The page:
(e) Public Holidays
The Claimant prays for 6 years Public Holidays at Shs.10,746.00. The Respondent did not deny that he worked on Public Holidays and was not paid for the same. At 10 days annually as claimed but limited to 3 years, the Claimant is entitled to 30 days paid at double the hourly rate as provided under Rule 6 of the Regulation of Wages and Conditions of Service (General) Order. I award him Shs. 9,977.
The Claimant prays for Underpayments of Shs.355,215.60 although the tabulation is at a flat rate assuming that the Claimant earned a salary of Shs.4,933.55 for all the years he worked. The wages earned by the Claimant over the years according to payslips produced by the Respondent together with their written submissions are as follows;
- December 2009 Shs.5,000-
- December 2010 Shs.5,180-
- December 2011 Shs.5,280
- December 2012 Shs.6,000
- December 2013 Shs.6,280
- December 2014 Shs.6,740
The Statutory Minimum Wages for the period is as follows -
- May 2009 (not available)
- May 2010 - 6974
- May 2011 - 7846
- May 2012 - 8873.80
- May 2013 - 10,116.15
The underpayments are therefore as follows -
-May 2010 - April 2011 (6974-5180x12) shs. 21528
- May 2011 - April 2012 (7846-5280x12) shs.30,792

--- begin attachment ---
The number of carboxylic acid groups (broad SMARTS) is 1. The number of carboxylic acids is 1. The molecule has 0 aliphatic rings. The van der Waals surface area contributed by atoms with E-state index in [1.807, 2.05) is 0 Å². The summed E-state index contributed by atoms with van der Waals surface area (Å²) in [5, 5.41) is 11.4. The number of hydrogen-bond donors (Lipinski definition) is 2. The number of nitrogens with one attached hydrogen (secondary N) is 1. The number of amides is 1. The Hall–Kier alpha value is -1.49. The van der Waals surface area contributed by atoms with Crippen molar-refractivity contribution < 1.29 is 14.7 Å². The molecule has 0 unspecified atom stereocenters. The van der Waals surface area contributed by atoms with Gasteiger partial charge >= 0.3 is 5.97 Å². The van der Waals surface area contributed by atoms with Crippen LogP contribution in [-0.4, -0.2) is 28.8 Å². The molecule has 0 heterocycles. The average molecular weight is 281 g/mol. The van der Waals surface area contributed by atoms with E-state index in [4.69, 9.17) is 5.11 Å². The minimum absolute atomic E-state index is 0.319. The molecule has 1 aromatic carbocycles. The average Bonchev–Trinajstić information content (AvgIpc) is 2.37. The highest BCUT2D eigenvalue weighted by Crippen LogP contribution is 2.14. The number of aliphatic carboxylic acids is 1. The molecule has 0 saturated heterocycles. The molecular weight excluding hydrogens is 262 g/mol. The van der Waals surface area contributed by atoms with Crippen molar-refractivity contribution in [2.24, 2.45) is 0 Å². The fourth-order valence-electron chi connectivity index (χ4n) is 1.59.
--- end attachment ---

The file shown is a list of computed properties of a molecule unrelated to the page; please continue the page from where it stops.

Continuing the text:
- May 2012 - April 2013 (8873-6000x12)shs.34,476
- May 2013 - April 2014 (10,116.15-6280) shs.46,032
- May 2014 - December 2014 ) 10116.15-6740) shs.27,008
Total Kshs. 159,836.00
In summary therefore I enter Judgement for the Claimant against the Respondent as follows -
1. 3 Years unpaid leave Shs. 3,491.95
2. Weekly Rest days Shs. 76,416.60
3. Overtime Shs. 312,280.10
5. Public Holidays Shs. 9,977.00
6. Underpayments Shs. 159,836.00
Total Kshs. 562,001.65
The Respondent will also pay the Claimants costs and interest shall accrue on decretal sum from date of Judgement.
Before I conclude, I must comment on NSSF contributions for the Claimant. The employer is required to write a letter to NSSF confirming that the claimant has left its employment and that his contributions should be released to him. The letter should be accompanied with a tabulation of the contributions made for the Claimant. The Respondent is directed to do so if the same has not been done to enable the Claimant withdraw his benefits from NSSF. I must add also that the fact that the Claimant was a pensioner does not affect his benefits from any other employment as the Respondents sought to persuade court as that would be discrimination. Each employee is entitled to be treated equally irrespective of the fact that they are on pension from previous employment.
Dated, Signed and Delivered this 24th day of November, 2016